Upstate New York is an odd place, with its mix of old Dutch Farmers, economically depressed towns, and a slew of aging hippies. This is especially true in the town of Woodstock, nestled in the Catskill Mountains; a quaint country town two hours north of New York City, with under six thousand residents and no traffic lights. I spent my pivotal years in Woodstock, and I've always had a love/hate relationship with the struggle and balance between the touristy rural Americana and ‘60s nostalgia. The multidimensional blend of creativity and salt of the earth people has always been in flux since the town's early history. A ton of musicians and studios have tucked themselves away as a refuge from the overcrowded rat race of New York City. It's also where Daniel James Goodwin decided to create his own music-making retreat. I sat down with Daniel in his studio, The Isokon, to talk about the environmental impact of working to tape, working with artists such as Bob Weir, Kaki King, Heather Woods Broderick, and working with ECM Records, as well as his life and what he says, "F*ck you" to.

How did you end up here?

I grew up upstate, and then met Paul Antonell at the Clubhouse Recording Studios when they were in Germantown. I started assisting there. I was always the guy in the band with the 4-track in my dad's basement. I did a Murder by Death record [Who Will Survive, and What Will Be Left of Them?] and thought, "Well, I guess I'm good at this, so I'll keep doing it." This is all I've ever done for my life.

So, Clubhouse and then...

My ex-wife and I bought a house outside of Woodstock, and I built a mixing room in there. I started mixing [there], but tracking at the Clubhouse, Brooklyn Recording, or wherever. After a couple years of that, I decided that I wanted to have a place to track and mix. I found this place in 2010. I hated the feeling of being in a proper studio. That's why I wanted to find a house and make it a studio.

How do you usually track in here?

It depends. For instance, Kevin Morby's last record [Oh My God], we tracked mostly live – drums, bass, guitar, and Kevin's vocals live in the room. Trying to track 80% live is the way I like to roll, and then adorn it as necessary. But if I ever need to isolate somebody, I throw them in one of the other rooms. I did a record [Invitation] with Heather Woods Broderick. Heather would be on piano with vocals, the drums behind her, and then the other instruments isolated when necessary.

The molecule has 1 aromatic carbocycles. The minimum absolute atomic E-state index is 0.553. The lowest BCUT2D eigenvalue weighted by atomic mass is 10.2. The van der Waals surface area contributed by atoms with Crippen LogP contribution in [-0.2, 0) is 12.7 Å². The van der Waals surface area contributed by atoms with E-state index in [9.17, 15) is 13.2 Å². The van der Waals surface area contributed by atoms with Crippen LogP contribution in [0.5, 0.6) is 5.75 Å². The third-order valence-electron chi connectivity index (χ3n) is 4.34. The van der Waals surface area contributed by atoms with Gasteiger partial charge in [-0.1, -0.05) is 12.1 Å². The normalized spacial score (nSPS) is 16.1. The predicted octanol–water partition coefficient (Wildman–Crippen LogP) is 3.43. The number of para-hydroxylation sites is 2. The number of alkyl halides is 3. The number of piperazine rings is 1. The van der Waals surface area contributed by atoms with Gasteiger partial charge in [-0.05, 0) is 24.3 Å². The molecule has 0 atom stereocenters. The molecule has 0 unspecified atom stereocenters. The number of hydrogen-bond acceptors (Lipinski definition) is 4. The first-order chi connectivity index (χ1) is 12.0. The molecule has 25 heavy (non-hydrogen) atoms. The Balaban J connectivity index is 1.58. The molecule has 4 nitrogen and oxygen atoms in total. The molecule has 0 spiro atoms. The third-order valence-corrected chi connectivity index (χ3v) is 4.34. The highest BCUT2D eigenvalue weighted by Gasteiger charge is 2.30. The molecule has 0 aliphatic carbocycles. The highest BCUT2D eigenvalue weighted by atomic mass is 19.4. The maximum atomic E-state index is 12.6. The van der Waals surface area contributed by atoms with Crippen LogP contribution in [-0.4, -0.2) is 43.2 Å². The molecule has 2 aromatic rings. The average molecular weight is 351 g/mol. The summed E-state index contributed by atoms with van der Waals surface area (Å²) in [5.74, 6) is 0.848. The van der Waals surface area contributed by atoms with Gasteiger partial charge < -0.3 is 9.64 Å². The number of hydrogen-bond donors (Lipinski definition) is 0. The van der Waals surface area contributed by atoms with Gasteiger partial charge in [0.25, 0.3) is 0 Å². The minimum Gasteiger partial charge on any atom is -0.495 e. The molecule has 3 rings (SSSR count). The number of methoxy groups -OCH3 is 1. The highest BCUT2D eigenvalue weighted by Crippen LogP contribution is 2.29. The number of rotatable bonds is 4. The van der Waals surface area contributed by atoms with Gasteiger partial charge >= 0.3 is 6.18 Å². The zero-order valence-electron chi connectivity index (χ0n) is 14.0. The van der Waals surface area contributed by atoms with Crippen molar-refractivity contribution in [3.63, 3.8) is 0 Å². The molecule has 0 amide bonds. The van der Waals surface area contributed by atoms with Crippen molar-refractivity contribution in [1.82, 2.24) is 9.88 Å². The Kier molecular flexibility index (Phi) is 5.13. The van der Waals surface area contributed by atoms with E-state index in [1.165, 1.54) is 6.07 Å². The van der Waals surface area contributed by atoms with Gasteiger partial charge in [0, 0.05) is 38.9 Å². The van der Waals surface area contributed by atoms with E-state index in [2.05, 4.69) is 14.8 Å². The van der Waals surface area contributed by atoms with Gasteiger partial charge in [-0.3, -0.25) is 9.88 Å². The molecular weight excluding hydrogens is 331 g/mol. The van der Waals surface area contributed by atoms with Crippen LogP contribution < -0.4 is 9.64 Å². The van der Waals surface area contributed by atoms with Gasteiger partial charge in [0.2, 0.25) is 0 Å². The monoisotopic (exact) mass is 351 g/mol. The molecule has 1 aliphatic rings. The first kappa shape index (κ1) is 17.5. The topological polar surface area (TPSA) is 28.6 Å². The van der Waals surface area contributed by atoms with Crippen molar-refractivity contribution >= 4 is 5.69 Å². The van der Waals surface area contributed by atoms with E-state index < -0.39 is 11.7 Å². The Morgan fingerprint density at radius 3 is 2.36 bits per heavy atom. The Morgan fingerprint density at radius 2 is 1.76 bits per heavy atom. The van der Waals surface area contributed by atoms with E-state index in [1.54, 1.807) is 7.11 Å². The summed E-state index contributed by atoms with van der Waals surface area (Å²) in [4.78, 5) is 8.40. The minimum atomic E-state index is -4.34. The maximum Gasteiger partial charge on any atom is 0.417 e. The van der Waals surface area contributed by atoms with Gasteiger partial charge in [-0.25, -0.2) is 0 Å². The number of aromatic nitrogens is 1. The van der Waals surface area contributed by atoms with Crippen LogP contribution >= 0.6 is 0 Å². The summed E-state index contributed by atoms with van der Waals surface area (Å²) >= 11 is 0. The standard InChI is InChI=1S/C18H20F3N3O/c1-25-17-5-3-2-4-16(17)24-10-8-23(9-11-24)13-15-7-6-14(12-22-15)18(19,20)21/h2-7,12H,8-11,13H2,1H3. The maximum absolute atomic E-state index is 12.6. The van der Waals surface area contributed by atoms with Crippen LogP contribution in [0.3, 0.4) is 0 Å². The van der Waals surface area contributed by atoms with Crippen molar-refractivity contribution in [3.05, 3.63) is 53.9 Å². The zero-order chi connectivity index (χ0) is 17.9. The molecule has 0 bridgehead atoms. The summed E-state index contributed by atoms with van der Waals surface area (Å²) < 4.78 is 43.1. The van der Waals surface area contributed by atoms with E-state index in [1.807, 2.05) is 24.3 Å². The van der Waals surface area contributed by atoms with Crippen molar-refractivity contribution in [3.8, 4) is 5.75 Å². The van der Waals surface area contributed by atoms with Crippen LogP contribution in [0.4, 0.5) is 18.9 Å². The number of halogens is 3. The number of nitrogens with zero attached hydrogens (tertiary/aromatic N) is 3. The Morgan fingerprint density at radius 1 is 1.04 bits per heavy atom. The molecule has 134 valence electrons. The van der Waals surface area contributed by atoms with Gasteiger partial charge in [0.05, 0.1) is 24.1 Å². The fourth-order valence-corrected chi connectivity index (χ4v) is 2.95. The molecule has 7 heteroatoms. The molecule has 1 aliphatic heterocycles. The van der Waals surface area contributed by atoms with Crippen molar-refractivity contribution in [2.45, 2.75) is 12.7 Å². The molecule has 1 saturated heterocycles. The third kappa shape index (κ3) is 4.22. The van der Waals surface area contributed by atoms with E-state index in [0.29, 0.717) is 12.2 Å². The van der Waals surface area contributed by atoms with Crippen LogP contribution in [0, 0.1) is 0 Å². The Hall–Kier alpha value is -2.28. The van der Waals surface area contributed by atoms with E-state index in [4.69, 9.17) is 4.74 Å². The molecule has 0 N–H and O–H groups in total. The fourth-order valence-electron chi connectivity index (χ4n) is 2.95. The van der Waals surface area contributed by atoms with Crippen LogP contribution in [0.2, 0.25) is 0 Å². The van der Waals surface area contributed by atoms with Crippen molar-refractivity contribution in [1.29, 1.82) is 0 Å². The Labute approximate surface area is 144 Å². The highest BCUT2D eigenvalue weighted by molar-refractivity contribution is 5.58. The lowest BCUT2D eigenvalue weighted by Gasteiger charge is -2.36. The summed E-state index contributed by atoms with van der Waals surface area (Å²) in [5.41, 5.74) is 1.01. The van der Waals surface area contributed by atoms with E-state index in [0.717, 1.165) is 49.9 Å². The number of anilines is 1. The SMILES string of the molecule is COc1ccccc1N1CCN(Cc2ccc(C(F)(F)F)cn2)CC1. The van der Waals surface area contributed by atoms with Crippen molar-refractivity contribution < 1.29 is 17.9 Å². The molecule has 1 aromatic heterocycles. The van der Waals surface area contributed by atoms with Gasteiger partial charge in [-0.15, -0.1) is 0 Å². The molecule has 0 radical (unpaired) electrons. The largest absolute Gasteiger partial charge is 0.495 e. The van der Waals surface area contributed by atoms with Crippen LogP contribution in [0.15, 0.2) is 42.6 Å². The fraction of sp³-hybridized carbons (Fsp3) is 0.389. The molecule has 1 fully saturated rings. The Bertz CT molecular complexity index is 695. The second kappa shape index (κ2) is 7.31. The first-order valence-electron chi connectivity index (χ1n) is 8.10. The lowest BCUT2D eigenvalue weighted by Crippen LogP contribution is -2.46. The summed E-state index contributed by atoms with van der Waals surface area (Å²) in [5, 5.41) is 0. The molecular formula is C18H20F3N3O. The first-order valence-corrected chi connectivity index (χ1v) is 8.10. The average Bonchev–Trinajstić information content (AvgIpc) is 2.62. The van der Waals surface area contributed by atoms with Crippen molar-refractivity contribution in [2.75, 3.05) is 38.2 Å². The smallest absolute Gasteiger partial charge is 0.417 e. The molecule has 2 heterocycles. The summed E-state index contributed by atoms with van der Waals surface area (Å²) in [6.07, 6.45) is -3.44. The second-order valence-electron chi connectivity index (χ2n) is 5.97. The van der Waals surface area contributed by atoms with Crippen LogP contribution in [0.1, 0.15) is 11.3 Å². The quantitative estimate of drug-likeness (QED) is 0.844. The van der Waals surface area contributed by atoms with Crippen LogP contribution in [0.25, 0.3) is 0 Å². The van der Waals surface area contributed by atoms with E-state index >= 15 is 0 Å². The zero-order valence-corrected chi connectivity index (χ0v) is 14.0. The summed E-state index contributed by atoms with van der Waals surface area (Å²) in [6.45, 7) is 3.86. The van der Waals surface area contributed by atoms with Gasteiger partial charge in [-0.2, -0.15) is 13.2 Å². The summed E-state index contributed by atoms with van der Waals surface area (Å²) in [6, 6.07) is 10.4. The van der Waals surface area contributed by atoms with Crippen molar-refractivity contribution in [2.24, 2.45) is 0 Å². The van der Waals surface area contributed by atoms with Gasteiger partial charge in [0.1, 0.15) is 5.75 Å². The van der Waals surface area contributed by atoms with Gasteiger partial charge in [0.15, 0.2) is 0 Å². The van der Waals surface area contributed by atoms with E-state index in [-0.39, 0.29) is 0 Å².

Everything about the analog process is really inefficient and bad for the environment. It reflected a pragmatic, viable, touchable thing, whereas digital is not. I can understand the nostalgic relationship, but it has no functional use for me anymore, aside from tape echo. Moving a microphone makes more difference than tape does.

She came in with most of the song structured?

My input as a producer on that record was the adornment of it – like a film director, basically. I want her to write the script, but I'll direct it. It's a really brilliant record. I played a bunch of pedal steel, guitar, and keyboards.

I love pedal steel on anything.

Me too. I got that pedal steel from Kaki King, actually. I produced and recorded Glow and the record after that, The Neck is a Bridge to the Body, which she did a touring show with – with projections on the guitar. We did some work on the Everybody Glows: B-Sides & Rarities record in between those two.

How did you go about mic'ing her?

I had a core setup, which might have been two [Neumann U] 87s out front of her and then a mono Lomo [Russian-made mic] somewhere. Sometimes there was a contact mic in the guitar, a contact mic on her chest, or even behind-the-ear mics. We ran amps on a ton of sounds. She brought huge suitcases with shakers; we spent three days doing shakers. She's masterful at it.

Are you a big fan of those Lomo mics?

I'll use a Lomo 19A13 a lot of times on acoustic guitar, which is a somewhat rare mic. The 19A19 would also get used. I use them on everything. My mother's family is Russian, so I think I had some strange desire to feel connected to the homeland. I ended up buying Lomo mics back in the ‘90s because they were really inexpensive. I loved the way they sound. And now I love them even more than anything else. I also have my huge Lenin and Marx library in the back here!

You can get into political and ethical debates when it comes down to recording?

I used to consider myself pretty far left on most days, but there are some things where my main goal...

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